According to a specific embodiment of the invention, the fluid (F) is an oil cement grout which comprises the polymer (P) as additive. In this case, the polymer (P), combined with the particles present in the cement, provides the effect of control of fluid loss during the cementing.

According to another embodiment, the fluid (F) is a drilling fluid or a fracturing fluid which comprises the polymer (P) combined with particles (p). The particles (p) are then generally introduced jointly with the polymer into the fluid (F) before the injection of the fluid. The polymer then generally provides stabilization of the dispersion of the particles in the fluid (F) by keeping at least a portion of the particles (p) in suspension in the fluid.

The concentrations of polymer and particles to be employed in these various fluids can be adjusted individually as a function of the application targeted and of the rheology desired.

Various aspects and advantages of the invention will be further illustrated by the examples below, in which polymers were prepared according to the process of the invention.

EXAMPLE 1 Synthesis of poly(acrylic acid)-b-poly(N,N-di methylacrylamide-co-AMPS) Diblock Copolymers

1.1: Synthesis of Living Poly(Acrylic Acid) Blocks Having a Xanthate Ending (Short Blocks A1 to A4)

30 g of acrylic acid in an aqueous solvent (namely 70 g of distilled water for the blocks A1-A3—a mixture of 35 g of distilled water and 28 g of ethanol for the block A4) and O-ethyl S-(1-(methoxycarbonyl)ethyl) xanthate of formula (CH3CH(CO2CH3))S(C═S)OEt (in the amounts shown in table 1 below, where the value of the theoretical number-average molecular weight expected (Mn, th), calculated by the ratio of the amount of monomer to the amount of xanthate, is also shown) and 312 mg of 2,2′-azobis(2-methylpropionamidine) dihydrochloride were introduced into a 250 ml round-bottomed flask at ambient temperature. The mixture was degassed by bubbling with nitrogen for 20 minutes.

The round-bottomed flask was subsequently placed in an oil bath thermostatically controlled at 60° C. and the reaction medium was left stirring at 60° C. for 4 hours.

On conclusion of these four hours, the conversion was determined by 1H NMR.

An analysis by size exclusion chromatography in a mixture of water and acetonitrile (80/20) additivated with NaNO3 (0.1N) with an 18-angle MALS detector provides the weight-average molar mass (Mw) and polydispersity index (Mw/Mn) values given in table 1 below.

TABLE 1 blocks A1-A4 Block Mn, th Xanthate Conversion Mw synthesized (g/mol) (g) (1H NMR) (g/mol) Mw/Mn A1 10 000  0.624 99.5% 22 000  1.8 A2 5000 1.25 99.7% 10 000  1.7 A3 2500 2.50 99.6% 5000 1.7 A4 1000 6.24 >99.9% 2100 1.8

1.2: Synthesis of Diblock Copolymers from the Blocks A1 to A4 Polymers P1 to P17

The blocks A1 to A4 prepared as shown in section 1.1 were employed in their reaction medium obtained, without purification, with a weight of polymer wA given in table 2 below. The chosen block, in its reaction mixture without purification, was introduced into a 250 ml round-bottomed flask at ambient temperature and then N,N-dimethylacrylamide DMA, a 50% by weight aqueous AMPS solution (25% by molar ratio to the amount of N,N-dimethylacrylamide) and distilled water, with a final solids content of approximately 20% by weight, and ammonium persulfate as a 5.0% by weight aqueous solution were added (in amounts given in table 2 below).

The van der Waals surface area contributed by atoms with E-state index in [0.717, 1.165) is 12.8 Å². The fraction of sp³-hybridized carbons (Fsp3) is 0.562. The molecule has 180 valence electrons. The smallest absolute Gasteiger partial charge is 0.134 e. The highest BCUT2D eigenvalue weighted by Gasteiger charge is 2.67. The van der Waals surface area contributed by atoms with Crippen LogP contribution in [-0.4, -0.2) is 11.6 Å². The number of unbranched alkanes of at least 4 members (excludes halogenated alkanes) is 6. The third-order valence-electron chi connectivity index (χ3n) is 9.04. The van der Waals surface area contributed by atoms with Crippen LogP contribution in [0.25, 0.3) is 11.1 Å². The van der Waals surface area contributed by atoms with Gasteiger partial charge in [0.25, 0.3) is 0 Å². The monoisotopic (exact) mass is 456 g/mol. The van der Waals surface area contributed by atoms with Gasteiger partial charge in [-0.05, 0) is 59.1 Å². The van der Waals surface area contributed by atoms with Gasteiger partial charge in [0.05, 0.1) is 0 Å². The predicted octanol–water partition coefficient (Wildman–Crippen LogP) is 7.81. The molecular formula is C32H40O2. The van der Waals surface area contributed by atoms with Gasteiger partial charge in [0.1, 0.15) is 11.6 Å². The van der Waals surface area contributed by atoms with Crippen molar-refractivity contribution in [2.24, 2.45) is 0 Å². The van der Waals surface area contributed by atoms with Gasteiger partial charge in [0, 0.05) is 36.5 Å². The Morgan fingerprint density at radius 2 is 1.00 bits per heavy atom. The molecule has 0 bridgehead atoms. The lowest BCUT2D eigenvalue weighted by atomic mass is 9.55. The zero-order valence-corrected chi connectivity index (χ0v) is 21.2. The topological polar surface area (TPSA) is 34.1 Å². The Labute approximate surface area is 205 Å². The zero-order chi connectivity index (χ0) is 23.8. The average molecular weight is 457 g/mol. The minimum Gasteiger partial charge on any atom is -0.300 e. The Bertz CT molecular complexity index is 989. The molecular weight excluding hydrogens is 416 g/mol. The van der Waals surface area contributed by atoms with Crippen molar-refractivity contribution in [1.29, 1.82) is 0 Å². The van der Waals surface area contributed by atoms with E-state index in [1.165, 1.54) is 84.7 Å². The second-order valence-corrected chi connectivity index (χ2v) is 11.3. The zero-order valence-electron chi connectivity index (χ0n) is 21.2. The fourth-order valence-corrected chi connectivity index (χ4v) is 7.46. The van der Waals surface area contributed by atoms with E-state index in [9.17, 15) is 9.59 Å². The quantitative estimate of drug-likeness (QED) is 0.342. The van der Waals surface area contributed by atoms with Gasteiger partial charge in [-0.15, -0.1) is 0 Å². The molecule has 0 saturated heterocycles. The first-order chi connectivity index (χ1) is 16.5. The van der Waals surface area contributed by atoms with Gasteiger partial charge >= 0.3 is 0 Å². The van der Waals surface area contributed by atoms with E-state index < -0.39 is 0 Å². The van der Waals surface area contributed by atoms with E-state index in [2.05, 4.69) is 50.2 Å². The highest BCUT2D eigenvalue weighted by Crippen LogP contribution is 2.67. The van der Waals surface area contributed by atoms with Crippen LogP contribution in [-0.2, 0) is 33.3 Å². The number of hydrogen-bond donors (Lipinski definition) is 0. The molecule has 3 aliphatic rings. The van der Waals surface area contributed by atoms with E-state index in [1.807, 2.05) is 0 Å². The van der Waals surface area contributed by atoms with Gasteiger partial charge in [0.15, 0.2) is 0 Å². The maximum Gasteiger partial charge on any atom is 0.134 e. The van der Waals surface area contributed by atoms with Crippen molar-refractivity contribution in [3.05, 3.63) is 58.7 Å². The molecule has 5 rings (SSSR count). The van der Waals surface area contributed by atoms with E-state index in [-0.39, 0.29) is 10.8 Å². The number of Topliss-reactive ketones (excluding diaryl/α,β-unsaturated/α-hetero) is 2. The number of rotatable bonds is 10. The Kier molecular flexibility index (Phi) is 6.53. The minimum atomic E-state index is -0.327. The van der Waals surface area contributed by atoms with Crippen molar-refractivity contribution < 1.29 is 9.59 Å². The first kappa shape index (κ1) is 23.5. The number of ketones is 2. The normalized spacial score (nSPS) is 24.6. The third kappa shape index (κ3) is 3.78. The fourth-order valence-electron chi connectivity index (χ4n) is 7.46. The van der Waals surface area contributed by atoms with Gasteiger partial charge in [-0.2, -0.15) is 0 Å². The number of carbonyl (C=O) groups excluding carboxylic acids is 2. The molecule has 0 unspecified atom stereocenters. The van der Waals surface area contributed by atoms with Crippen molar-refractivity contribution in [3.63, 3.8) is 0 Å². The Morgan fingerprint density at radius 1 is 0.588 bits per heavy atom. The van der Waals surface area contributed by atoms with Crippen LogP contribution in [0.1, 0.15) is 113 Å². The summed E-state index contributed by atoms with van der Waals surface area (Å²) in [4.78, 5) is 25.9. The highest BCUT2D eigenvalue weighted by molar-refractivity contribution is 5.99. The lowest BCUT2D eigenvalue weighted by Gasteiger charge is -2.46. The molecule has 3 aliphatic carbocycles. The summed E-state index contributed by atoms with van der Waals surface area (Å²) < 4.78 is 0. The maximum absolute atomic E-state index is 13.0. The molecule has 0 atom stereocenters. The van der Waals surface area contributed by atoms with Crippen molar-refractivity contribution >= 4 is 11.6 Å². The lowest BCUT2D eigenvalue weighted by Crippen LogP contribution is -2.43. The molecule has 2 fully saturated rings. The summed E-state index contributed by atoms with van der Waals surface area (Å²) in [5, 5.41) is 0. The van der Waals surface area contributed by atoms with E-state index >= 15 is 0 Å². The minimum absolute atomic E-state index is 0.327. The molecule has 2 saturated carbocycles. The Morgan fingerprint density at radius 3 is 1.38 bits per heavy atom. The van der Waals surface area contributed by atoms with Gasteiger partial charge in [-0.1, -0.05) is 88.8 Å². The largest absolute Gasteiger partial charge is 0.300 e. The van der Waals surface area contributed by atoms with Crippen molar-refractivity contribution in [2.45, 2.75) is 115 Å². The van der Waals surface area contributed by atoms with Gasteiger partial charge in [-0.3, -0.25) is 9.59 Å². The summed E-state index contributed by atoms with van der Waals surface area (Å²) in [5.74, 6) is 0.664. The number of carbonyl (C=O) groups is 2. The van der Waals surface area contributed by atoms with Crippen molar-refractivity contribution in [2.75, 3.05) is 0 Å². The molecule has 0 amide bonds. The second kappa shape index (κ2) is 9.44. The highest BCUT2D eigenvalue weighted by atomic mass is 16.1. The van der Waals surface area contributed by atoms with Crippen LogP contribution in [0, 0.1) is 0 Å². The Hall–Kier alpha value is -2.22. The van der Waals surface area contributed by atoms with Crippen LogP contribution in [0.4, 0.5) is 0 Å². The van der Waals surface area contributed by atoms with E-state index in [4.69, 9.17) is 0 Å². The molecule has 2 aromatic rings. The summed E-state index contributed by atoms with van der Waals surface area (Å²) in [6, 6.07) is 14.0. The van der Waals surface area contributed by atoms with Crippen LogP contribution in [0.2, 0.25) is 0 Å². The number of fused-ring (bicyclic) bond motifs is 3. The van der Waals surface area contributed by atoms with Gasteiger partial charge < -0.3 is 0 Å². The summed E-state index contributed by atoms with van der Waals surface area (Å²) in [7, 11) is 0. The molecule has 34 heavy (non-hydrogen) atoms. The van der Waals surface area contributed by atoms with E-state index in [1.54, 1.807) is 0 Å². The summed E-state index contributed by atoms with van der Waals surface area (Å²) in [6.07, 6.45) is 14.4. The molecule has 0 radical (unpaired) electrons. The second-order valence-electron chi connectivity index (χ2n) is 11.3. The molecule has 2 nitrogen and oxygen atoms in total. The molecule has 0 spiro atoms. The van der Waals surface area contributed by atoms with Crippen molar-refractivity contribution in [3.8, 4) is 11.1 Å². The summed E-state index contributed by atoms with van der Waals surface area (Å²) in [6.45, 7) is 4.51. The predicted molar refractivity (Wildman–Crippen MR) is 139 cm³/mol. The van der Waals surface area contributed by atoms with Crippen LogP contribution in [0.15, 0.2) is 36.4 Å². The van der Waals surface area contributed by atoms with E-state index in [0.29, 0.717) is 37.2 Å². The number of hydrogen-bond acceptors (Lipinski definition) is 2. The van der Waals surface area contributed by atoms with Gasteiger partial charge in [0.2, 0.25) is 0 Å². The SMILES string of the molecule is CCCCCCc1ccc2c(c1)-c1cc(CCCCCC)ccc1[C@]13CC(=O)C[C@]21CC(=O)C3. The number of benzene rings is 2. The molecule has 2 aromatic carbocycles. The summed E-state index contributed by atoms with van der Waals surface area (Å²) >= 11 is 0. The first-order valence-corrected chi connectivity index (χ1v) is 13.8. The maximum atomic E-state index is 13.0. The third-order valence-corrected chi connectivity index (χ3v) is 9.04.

The mixture was degassed by bubbling with nitrogen for 20 minutes. Sodium formaldehyde sulfoxylate, in the form of a 1.0% by weight aqueous solution, was added to the medium, the same weight of this solution being introduced as that of the ammonium persulfate solution (see table 2).

The polymerization reaction was allowed to take place without stirring at ambient temperature (20° C.) for 24 hours.

On conclusion of the 24 hours of reaction, the conversion was measured by 1H NMR (results in table 3).

An analysis by size exclusion chromatography in a mixture of water and acetonitrile (80/20 v/v) additivated with NaNO3 (0.1N) with a refractive index detector provides the number-average molar mass (Mn) and polydispersity index (Mw/Mn) values which are listed in table 3.

TABLE 2 polymers P1 to P17: amounts of reactants employed during the synthesis Polymer Short block wDMA wAMPS wwater wpersulf wsfs synthesized wA (g) (g) (g) (g) (g) (g) P1 A1 0.835 15.3 17.7 75.6 6.0 6.0 P2 A1 1.65 15.2 17.6 75.7 6.0 6.0 P3 A1 1.65 6.16 7.12 29.1 3.0 3.0 P4 A1 2.68 5.06 5.85 25.4 3.0 3.0 P5 A1 3.99 5.60 6.47 27.9 3.0 3.0 P6 A1 5.51 5.19 6.00 27.3 3.0 3.0 P7 A2 0.426 15.2 17.6 75.6 6.0 6.0 P8 A2 0.847 15.2 17.6 75.6 6.1 6.3 P9 A2 0.840 6.28 7.27 29.6 3.0 3.0 P10 A2 1.59 5.93 6.86 29.6 3.0 3.0 P11 A2 2.13 5.98 6.91 29.0 3.0 3.0 P12 A2 3.05 5.67 6.55 28.8 3.0 3.0 P13 A3 0.703 25.6 29.6 138.1 3.0 3.0 P14 A3 1.74 25.3 29.3 137.6 3.0 3.0 P15 A4 0.177 31.7 36.6 157.5 12.0 12.0 P16 A4 0.287 25.6 29.6 139 3.0 3.0 P17 A4 0.709 25.3 29.3 138.7 3.0 3.0 P18 A4 5.33 25.3 29.3 138.7 0.5 0.5 wwater: weight of distilled water added, with the exclusion of the water added in the other solutions wpersulf: weight of the 5% by weight aqueous ammonium persulfate solution added wsfs: weight of the 1% by weight aqueous sodium formaldehyde sulfoxylate solution

TABLE 3 polymers P1 to P17 Polymer Short Conversion Mw synthesized block DMA AMPS (kg/mol) Mw/Mn P1 A1  99.4%  98.0% 620 5.2 P2 A1  99.7%  99.2% 420 3.2 P3 A1 >99.9% >99.9% P4 A1 >99.9% >99.9% P5 A1 >99.9% >99.9% P6 A1 >99.9% >99.9% P7 A2  99.6%  99.8% 600 3.0 P8 A2  99.8%  99.2% 390 3.3 P9 A2 >99.9% >99.9% P10 A2 >99.9% >99.9% P11 A2 >99.9% >99.9% P12 A2 >99.9% >99.9% P13 A3  99.7%  98.7% 450 2.3 P14 A3 >99.9% >99.9% 210 1.9 P15 A4  99.4%  99.6% 760 2.5 P16 A4  99.8%  99.5% 410 2 P17 A4  99.7%  99.4% 180 1.9 P18 A4 >99% >99% 47.5 1.5

EXAMPLE 2 (COMPARATIVE) Synthesis of a poly(N,N-dimethylacrylamide-co-AMPS) Monoblock Polymer